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Silken, firm, extra firm, what's the difference?

1 - 9 of 9 posts

..1 ..1 TAS Posts: 2265
1 27 Mar 2012
I've been vegan for almost 16 months, and I've been very hesitant to try tofu. For some reason I know I won't like it, I've picked it up in the supermarket before and it looks disgusting. The way people describe it makes it sound gross too, like crumbling it... And draining it, why do you have to do that? Do you have to drain it every time you cook it? What's it like if you don't drain it?

Also, what's the difference between silken tofu, firm tofu, and extra firm tofu? Our supermarket only sells firm tofu, so I don't know what the others are. If I were to try tofu, how should I cook it to ensure I like it? confused

cyclonus00 cyclonus00 VIC Posts: 3
2 27 Mar 2012
Hello Maggie

although Tofu can seem difficult at first, its actually pretty easy  tongue
Most stuff you can get at your local supermarket does not need any preparation at all.

The easiet initiation to tofu would be to buy a pack of pre cubed firm/hard tofu and add it to you favorite stif fry, rice or noodle dish. cook it much the same you would have cooked meat (just not as long).

As for the different types of tofu im not sure how each is prepared but i do know that silken tofu is definatley an aquired taste and does not go with anything.... wink

RaV3N RaV3N WA Posts: 2152
3 28 Mar 2012
Maggie said:
Also, what's the difference between silken tofu, firm tofu, and extra firm tofu?
Silken - outside of the tub it comes in it has no body. It's basically slop haha. I use it for scrambled tofu and in cannelloni. You can use it for cooking desserts too - like mousse.

Firm - well, it's firm. You can slice and cube it. I use this in stir fry, and to grill slices for sandwiches.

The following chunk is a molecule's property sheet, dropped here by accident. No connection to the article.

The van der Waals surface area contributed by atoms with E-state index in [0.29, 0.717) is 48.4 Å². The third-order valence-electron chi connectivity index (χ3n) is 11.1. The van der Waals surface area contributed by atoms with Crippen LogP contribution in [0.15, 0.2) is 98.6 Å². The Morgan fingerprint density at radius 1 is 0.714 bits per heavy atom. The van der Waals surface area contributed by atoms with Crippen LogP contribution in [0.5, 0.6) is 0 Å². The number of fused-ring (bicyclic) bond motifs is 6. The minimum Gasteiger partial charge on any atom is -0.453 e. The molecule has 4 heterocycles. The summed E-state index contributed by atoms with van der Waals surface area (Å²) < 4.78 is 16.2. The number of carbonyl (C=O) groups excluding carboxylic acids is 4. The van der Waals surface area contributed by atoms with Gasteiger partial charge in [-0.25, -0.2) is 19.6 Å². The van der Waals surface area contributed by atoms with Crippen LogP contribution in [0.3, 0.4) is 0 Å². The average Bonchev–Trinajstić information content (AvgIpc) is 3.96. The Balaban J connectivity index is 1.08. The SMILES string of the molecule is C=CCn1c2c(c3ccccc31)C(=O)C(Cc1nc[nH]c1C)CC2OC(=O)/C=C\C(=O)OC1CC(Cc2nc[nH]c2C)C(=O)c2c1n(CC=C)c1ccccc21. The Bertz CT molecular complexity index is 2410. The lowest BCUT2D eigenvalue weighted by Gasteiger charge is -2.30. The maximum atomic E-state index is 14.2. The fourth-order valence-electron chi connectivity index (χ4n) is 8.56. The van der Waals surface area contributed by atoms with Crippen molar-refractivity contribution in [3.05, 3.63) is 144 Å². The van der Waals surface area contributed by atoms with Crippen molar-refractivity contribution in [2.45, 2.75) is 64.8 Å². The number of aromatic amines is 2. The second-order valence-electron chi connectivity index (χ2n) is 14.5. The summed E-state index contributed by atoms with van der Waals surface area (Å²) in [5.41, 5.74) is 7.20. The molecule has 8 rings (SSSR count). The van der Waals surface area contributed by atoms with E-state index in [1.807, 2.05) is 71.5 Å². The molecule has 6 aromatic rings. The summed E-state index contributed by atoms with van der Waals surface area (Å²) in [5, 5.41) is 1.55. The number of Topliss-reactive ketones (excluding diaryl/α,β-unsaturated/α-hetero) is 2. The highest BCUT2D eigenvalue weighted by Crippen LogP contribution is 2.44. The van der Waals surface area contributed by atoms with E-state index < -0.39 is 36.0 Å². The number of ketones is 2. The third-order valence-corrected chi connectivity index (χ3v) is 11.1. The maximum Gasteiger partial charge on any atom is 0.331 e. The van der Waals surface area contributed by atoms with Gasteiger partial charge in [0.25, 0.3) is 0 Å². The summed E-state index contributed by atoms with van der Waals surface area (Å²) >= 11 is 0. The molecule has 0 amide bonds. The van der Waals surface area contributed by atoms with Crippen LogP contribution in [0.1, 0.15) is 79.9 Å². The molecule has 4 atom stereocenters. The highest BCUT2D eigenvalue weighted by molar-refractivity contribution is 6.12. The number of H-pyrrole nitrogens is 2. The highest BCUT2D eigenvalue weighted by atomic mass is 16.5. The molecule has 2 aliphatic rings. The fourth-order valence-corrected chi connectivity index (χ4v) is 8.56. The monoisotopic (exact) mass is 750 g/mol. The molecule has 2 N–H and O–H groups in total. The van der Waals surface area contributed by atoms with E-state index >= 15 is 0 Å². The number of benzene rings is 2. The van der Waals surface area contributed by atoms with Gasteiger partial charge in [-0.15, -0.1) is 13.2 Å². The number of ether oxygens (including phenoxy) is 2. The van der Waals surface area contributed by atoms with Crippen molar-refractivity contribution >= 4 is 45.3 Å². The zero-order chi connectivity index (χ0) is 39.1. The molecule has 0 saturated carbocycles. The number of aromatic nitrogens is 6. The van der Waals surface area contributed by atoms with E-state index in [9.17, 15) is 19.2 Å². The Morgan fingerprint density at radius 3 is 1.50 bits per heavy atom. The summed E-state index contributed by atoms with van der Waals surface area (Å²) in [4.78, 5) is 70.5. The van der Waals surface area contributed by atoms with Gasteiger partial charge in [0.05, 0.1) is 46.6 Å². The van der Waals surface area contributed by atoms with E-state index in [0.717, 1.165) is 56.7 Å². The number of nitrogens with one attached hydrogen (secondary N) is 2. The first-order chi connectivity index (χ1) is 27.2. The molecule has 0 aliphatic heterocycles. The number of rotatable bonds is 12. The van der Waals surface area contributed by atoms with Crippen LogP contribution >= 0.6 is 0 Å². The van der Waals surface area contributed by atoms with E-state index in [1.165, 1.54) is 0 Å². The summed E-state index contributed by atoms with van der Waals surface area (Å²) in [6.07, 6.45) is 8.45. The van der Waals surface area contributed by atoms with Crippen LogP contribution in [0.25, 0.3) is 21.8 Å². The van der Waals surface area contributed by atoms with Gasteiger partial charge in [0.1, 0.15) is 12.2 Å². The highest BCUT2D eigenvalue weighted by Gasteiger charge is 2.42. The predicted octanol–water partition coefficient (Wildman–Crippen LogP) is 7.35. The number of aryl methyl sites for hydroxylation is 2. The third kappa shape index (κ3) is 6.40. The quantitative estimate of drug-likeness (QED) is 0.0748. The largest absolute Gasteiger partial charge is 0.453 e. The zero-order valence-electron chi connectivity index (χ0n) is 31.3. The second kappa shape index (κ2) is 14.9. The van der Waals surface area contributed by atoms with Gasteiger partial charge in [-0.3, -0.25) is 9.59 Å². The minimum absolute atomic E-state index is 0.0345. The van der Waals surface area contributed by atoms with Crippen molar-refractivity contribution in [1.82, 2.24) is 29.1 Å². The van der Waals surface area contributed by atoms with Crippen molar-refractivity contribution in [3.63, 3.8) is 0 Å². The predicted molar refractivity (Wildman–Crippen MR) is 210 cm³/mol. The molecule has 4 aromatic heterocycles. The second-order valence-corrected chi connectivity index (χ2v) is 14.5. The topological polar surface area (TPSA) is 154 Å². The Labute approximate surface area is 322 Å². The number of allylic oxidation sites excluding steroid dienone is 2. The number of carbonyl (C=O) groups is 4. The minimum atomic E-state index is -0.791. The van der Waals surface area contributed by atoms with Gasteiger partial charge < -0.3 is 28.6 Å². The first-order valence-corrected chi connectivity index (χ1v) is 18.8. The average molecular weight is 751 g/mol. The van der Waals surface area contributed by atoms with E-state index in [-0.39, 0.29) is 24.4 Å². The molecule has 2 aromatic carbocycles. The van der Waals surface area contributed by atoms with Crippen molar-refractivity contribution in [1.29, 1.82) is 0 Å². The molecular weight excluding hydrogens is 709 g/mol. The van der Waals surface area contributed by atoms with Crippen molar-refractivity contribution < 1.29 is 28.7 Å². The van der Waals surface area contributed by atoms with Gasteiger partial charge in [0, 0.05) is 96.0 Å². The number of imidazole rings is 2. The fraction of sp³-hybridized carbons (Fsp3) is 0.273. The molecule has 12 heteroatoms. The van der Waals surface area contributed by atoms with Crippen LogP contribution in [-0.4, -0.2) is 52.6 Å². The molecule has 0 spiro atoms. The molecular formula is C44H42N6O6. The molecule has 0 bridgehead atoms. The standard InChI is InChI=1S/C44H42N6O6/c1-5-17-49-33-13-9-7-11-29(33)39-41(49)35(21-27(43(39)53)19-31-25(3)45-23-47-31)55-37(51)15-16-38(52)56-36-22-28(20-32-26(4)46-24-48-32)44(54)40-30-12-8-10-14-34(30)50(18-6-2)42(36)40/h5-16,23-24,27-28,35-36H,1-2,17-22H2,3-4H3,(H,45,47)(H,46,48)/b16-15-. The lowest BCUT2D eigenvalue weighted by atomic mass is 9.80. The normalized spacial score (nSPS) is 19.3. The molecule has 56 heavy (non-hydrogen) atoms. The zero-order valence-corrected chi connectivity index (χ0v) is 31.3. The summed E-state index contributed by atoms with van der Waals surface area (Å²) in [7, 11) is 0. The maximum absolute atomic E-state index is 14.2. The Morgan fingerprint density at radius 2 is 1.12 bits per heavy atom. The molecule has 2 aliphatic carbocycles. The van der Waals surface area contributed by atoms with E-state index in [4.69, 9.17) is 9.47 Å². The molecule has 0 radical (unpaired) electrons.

Extra Firm - can't say I've ever had it but I would assume it's just harder than firm tofu.

Maggie said:
And draining it, why do you have to do that? Do you have to drain it every time you cook it? What's it like if you don't drain it?
Tofu is kept in a water like substance to keep it moist no doubt. You only really need to drain silken tofu. If you don't you will get all the water in your dish and well that's not really nice.
Firm tofu is kept in very minimal water so you don't really need to drain it, just kinda dry it.

Hope that helps a little happy

KirstyGirl KirstyGirl TAS Posts: 754
4 28 Mar 2012
You'll either like it or hate it depending totally on the recipe in my opinion! You'll have to try a few different ways to use it to really know if you like it or not. It varies greatly depending on what you use it for!

Janine Janine NSW Posts: 232
5 28 Mar 2012
I personally dont like tofu. The only exception being when Loving Eden in glebe was open and damn that tofu was fine. Cut into really tiny cubes and used in a beetroot stirfry.
Otherwise I tend to see Silken tofu used for desserts beacuse its softer and firm tofu used for stirfrys etc.

Beemo Beemo United States Posts: 1259
6 28 Mar 2012
Silken tofu is soft and mushy and doesn't hold its shape. I use silken tofu to make omelettes and cheesecake.
Firm tofu is well...firm haha. It holds its shape pretty well, and is a bit more versatile.
I use firm tofu in stir frys, canelloni, scrambled tofu, curried 'egg', fried 'egg' slices for hamburgers etc...
If you are trying tofu for the first time I would strongly reccomend trying salt n' pepper tofu. I have made it for 6+ different people and they have all loved it. My mum used to hate tofu, but she always begs me to make this dish happy
Recipe here (I don't put shallots or chilli in mine):

A local Japanese restaurant makes really nice deep fried tofu. They cube the tofu, coat it in cornflour and then deep fry it. They then serve it in a small bowl of soy sauce mixed with boiling water.

I have a few tofu recipes on my blog:

Vegan dad has a lot of yummy tofu recipes:
His "Tofu O' the Sea'' is delicious.

Shan Shan NSW Posts: 4
7 29 Mar 2012
i was exactly the same! it looks some weird blob of white, but i tried it in a stir fry and loved it. it just takes on the flavour of whatever it's cooked with! i also started with a semi-firm tofu and cut it into slices the first time i tried it.
good luck happy

Glen Glen VIC Posts: 337
8 29 Mar 2012
Tofu pwns! Seriously, you just have to give it a crack and see what you think. I prefer the firm stuff, and it can be served cubed up, or sliced, cut into "steaks", and a plethora of other ways. The combinations are endless and exciting!

..1 ..1 TAS Posts: 2265
9 29 Mar 2012
Thanks so much everyone, your advice has certainly helped, but I still have mixed feelings. I guess I won't know until I try it! I'll buy some tomorrow, and try the salt and pepper tofu recipe. I can't see myself liking it, but we'll see. Thanks again, everyone. happy